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. Walker's World: Bye-bye boomers

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by Martin Walker
London (UPI) May 5, 2008
The victory of Boris Johnson in London's mayoral election represents the emergence of a new generation of politicians into the struggle for power. The baby boomers are starting the long, sad slide into senescence. The generation X-ers are on the march.

The first sign of this great shift came in Russia earlier this year when Dmitry Medvedev, at 44 just two years older than Johnson, succeeded Vladimir Putin as president. The crucial sign will come in the United States later this year, where uniquely all three generations are battling for the presidency.

As well as Sen. Hillary Clinton, the classic baby boomer, and the young upstart Sen. Barack Obama, the classic generation X-er (and son of a restless and globe-trotting baby-boomer mother), Sen. John McCain represents the Silent Generation.

Born in the Great Depression of the 1930s to a career Navy officer and thus a member of what Americans now call the greatest generation for their wartime feats, McCain falls into that gap before the coming of the baby boomers that is known as the Silents. They were the ones who came of age in the 1950s, that period of American conformity and the anti-Communist witch hunts of the McCarthy era.

It has always been unfair to call this generation the Silents, when they produced the beatniks, rock 'n' roll, Elvis Presley and Margaret Thatcher, and launched the civil rights movement in the United States. And few of them were less silent than the rowdy, rebellious and trouble-making fighter pilot McCain.

Only two of those three will contend for the presidency in November, and it seems at the moment that Clinton the baby boomer is likely to be the first casualty, leaving the old and young men to fight it out. Should McCain win, he will be one of the last standard-bearers of his generation on the world stage. Should Obama win, he will be one of the first of his generation, but many more are waiting in the wings.

Johnson's victory in London's election was important not simply because running one of the world's greatest cities is bound to be a high-profile job but also because of its portent for the next British government. The current leader of the Conservative opposition is David Cameron, Boris' old schoolmate at Eton, grandest of England's private schools. A fellow member of Generation X, Cameron will challenge the baby-boomer Prime Minister Gordon Brown at the next general elections. Boris's victory bodes well for another baby-boomer defeat.

It does not seem that long ago since Bill Clinton emerged as the first baby boomer to take the world stage in 1992, with Tony Blair following in 1997 and Gerhard Schroeder then emerging in Germany in 1998 and Junichiro Koizumi in Japan in 2001.

The boomers swept all before them, but not one can claim to have been a great political success. Clinton left under the impeachment cloud, Blair under the grim shadow of the Iraq war; Schroeder in defeat and Koizumi in the underachievement of his reform plan. The baby-boom revolutionaries who took power with such high hopes fell sadly, and in many cases shamefacedly short.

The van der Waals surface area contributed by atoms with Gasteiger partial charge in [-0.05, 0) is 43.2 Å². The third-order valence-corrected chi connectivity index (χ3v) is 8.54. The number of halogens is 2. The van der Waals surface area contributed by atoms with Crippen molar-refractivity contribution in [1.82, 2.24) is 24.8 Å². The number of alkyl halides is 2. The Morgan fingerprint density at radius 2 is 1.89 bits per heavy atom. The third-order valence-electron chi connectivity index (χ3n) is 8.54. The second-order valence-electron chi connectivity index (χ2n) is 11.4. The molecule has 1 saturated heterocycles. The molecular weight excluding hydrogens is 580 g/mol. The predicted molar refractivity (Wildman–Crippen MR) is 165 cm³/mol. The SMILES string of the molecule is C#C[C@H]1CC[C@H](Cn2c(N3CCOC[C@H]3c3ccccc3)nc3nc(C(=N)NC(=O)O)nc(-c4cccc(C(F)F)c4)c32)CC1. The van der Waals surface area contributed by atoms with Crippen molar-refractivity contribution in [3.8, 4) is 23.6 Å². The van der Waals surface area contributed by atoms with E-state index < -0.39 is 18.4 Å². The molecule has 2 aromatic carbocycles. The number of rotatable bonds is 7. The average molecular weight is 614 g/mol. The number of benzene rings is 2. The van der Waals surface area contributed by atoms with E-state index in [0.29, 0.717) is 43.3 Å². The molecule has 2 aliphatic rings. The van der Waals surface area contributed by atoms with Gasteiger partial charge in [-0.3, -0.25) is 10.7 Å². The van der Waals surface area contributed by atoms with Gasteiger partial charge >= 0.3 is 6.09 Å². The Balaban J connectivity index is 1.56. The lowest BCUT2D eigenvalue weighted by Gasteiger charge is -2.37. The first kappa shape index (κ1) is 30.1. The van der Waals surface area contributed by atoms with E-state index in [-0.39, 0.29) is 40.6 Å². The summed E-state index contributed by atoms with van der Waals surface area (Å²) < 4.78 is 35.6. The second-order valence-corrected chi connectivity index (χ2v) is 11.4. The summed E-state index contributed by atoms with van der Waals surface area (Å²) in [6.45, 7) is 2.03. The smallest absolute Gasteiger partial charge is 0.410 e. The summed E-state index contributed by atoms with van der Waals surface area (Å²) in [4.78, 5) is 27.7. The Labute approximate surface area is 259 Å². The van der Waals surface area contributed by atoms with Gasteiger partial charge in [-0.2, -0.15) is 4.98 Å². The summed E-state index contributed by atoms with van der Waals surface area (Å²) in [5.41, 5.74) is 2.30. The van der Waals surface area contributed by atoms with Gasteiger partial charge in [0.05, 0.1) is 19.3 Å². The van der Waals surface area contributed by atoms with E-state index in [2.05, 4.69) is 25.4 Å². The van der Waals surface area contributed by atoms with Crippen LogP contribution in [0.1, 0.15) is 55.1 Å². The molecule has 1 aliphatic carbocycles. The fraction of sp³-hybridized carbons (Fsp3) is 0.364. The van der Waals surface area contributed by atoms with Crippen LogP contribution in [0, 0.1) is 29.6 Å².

The baby boomers, traditionally spoiled by indulgent parents and raised under the "breast-feeing on demand" rule of the child-raising guru Dr. Benjamin Spock, always felt entitled.

So Clinton left his presidency under the scandal of that rash of pardons, and his post-presidency has been marked by a singular devotion to raising funds, some of them for his presidential library and foundation now raising questions that are damaging his wife's election campaign. Schroeder has given up the chancellorship for a controversial job with Russia's Gazprom energy giant, helping secure a pipeline under the Baltic Sea that will allow Russia to turn off the power in Poland and Ukraine at will, without inconveniencing Western European customers.

By contrast, the silent generation did not do badly at all. It includes Mikhail Gorbachev and Boris Yeltsin, who between them dismantled the wretched Soviet Empire with remarkably little bloodshed. Nelson Mandela did the same for South Africa. Among their fellow stars of the silent generation are Germany's Helmut Kohl and France's Jacques Chirac, China's Jiang Zemin and India's Manmohan Singh. All in all, McCain is in distinguished company.

One definition of the Generation X-ers is that they were "born with the Beatles," that is after their first appearance on the U.S. charts in 1963. It means that they grew up with some knowledge of the excesses of the '60s and the difficulties caused by the OPEC price rise and the great inflation of the 1970s. They also learned of the power of political leadership to turn things round, with Ronald Reagan in the United States and Thatcher in Britain.

Whether or not Obama wins the presidency and Cameron becomes prime minister, the Generation X-ers are coming. Their rise is inevitable, and after the disappointments of the baby boomers that could yet be redeemed with the one last chance of Clinton, the X-ers should be an interesting bunch.

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United We Stand: When Cooperation Butts Heads With Competition
Jerusalem (SPX) May 05, 2008
Phrases such as "survival of the fittest" and "every man for himself" may seem to accentuate the presence of political and social competition in American culture; however, there obviously are similar instances of inter- and intra-group conflict across almost all known organisms. So what makes competition so prevalent for life and why does it sometimes seem to be preferred over cooperation?

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